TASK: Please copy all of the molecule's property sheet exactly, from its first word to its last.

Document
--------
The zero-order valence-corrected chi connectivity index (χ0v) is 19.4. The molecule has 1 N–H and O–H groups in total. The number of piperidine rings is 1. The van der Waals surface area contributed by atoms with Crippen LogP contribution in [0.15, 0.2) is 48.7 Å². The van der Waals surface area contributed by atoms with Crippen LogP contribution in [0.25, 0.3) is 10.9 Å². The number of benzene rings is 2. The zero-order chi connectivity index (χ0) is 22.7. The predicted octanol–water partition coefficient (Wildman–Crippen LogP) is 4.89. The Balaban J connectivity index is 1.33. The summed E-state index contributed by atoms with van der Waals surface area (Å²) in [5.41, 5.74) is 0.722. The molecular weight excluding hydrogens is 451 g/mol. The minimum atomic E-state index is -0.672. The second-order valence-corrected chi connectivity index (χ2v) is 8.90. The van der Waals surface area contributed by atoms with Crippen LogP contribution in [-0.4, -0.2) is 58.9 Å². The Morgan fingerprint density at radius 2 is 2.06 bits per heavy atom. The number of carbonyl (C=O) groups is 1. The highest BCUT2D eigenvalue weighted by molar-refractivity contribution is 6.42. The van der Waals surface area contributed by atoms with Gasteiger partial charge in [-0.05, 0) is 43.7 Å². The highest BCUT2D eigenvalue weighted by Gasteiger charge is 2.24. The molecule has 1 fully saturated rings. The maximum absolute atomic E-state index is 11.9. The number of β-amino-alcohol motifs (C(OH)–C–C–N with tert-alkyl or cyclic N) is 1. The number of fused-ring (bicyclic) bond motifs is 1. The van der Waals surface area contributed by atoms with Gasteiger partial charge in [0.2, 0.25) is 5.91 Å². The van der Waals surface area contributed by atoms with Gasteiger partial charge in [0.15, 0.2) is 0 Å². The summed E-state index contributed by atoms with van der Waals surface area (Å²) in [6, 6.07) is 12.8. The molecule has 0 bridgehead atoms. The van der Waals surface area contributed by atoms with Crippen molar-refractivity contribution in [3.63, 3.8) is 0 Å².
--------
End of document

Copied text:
The zero-order valence-corrected chi connectivity index (χ0v) is 19.4. The molecule has 1 N–H and O–H groups in total. The number of piperidine rings is 1. The van der Waals surface area contributed by atoms with Crippen LogP contribution in [0.15, 0.2) is 48.7 Å². The van der Waals surface area contributed by atoms with Crippen LogP contribution in [0.25, 0.3) is 10.9 Å². The number of benzene rings is 2. The zero-order chi connectivity index (χ0) is 22.7. The predicted octanol–water partition coefficient (Wildman–Crippen LogP) is 4.89. The Balaban J connectivity index is 1.33. The summed E-state index contributed by atoms with van der Waals surface area (Å²) in [5.41, 5.74) is 0.722. The molecular weight excluding hydrogens is 451 g/mol. The minimum atomic E-state index is -0.672. The second-order valence-corrected chi connectivity index (χ2v) is 8.90. The van der Waals surface area contributed by atoms with Crippen LogP contribution in [-0.4, -0.2) is 58.9 Å². The Morgan fingerprint density at radius 2 is 2.06 bits per heavy atom. The number of carbonyl (C=O) groups is 1. The highest BCUT2D eigenvalue weighted by molar-refractivity contribution is 6.42. The van der Waals surface area contributed by atoms with Gasteiger partial charge in [-0.05, 0) is 43.7 Å². The highest BCUT2D eigenvalue weighted by Gasteiger charge is 2.24. The molecule has 1 fully saturated rings. The maximum absolute atomic E-state index is 11.9. The number of β-amino-alcohol motifs (C(OH)–C–C–N with tert-alkyl or cyclic N) is 1. The number of fused-ring (bicyclic) bond motifs is 1. The van der Waals surface area contributed by atoms with Gasteiger partial charge in [0.2, 0.25) is 5.91 Å². The van der Waals surface area contributed by atoms with Gasteiger partial charge in [0.15, 0.2) is 0 Å². The summed E-state index contributed by atoms with van der Waals surface area (Å²) in [6, 6.07) is 12.8. The molecule has 0 bridgehead atoms. The van der Waals surface area contributed by atoms with Crippen molar-refractivity contribution in [3.63, 3.8) is 0 Å².